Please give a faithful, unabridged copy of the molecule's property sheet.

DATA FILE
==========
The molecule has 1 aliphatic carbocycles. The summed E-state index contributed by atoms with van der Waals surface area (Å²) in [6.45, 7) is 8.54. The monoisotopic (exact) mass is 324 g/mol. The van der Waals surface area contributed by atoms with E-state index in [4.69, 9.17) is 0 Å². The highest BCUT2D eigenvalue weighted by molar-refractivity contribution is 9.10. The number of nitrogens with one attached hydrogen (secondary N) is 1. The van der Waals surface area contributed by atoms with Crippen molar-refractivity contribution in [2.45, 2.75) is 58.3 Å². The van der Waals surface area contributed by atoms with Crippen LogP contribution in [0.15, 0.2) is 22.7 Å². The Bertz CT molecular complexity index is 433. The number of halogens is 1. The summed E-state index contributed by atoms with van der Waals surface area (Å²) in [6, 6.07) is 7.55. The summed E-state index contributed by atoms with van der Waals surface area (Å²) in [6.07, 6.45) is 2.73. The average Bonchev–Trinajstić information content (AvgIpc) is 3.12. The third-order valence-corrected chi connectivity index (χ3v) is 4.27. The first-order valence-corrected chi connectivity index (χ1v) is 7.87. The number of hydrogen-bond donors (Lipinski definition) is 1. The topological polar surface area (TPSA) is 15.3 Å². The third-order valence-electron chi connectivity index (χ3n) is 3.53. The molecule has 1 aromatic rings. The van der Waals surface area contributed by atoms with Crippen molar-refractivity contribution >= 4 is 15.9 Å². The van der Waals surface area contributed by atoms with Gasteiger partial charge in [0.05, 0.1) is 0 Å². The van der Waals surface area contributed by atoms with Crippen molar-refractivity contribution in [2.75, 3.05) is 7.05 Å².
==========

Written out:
The molecule has 1 aliphatic carbocycles. The summed E-state index contributed by atoms with van der Waals surface area (Å²) in [6.45, 7) is 8.54. The monoisotopic (exact) mass is 324 g/mol. The van der Waals surface area contributed by atoms with E-state index in [4.69, 9.17) is 0 Å². The highest BCUT2D eigenvalue weighted by molar-refractivity contribution is 9.10. The number of nitrogens with one attached hydrogen (secondary N) is 1. The van der Waals surface area contributed by atoms with Crippen molar-refractivity contribution in [2.45, 2.75) is 58.3 Å². The van der Waals surface area contributed by atoms with Crippen LogP contribution in [0.15, 0.2) is 22.7 Å². The Bertz CT molecular complexity index is 433. The number of halogens is 1. The summed E-state index contributed by atoms with van der Waals surface area (Å²) in [6, 6.07) is 7.55. The summed E-state index contributed by atoms with van der Waals surface area (Å²) in [6.07, 6.45) is 2.73. The average Bonchev–Trinajstić information content (AvgIpc) is 3.12. The third-order valence-corrected chi connectivity index (χ3v) is 4.27. The first-order valence-corrected chi connectivity index (χ1v) is 7.87. The number of hydrogen-bond donors (Lipinski definition) is 1. The topological polar surface area (TPSA) is 15.3 Å². The third-order valence-electron chi connectivity index (χ3n) is 3.53. The molecule has 1 aromatic rings. The van der Waals surface area contributed by atoms with Crippen molar-refractivity contribution >= 4 is 15.9 Å². The van der Waals surface area contributed by atoms with Gasteiger partial charge in [0.05, 0.1) is 0 Å². The van der Waals surface area contributed by atoms with Crippen molar-refractivity contribution in [2.75, 3.05) is 7.05 Å².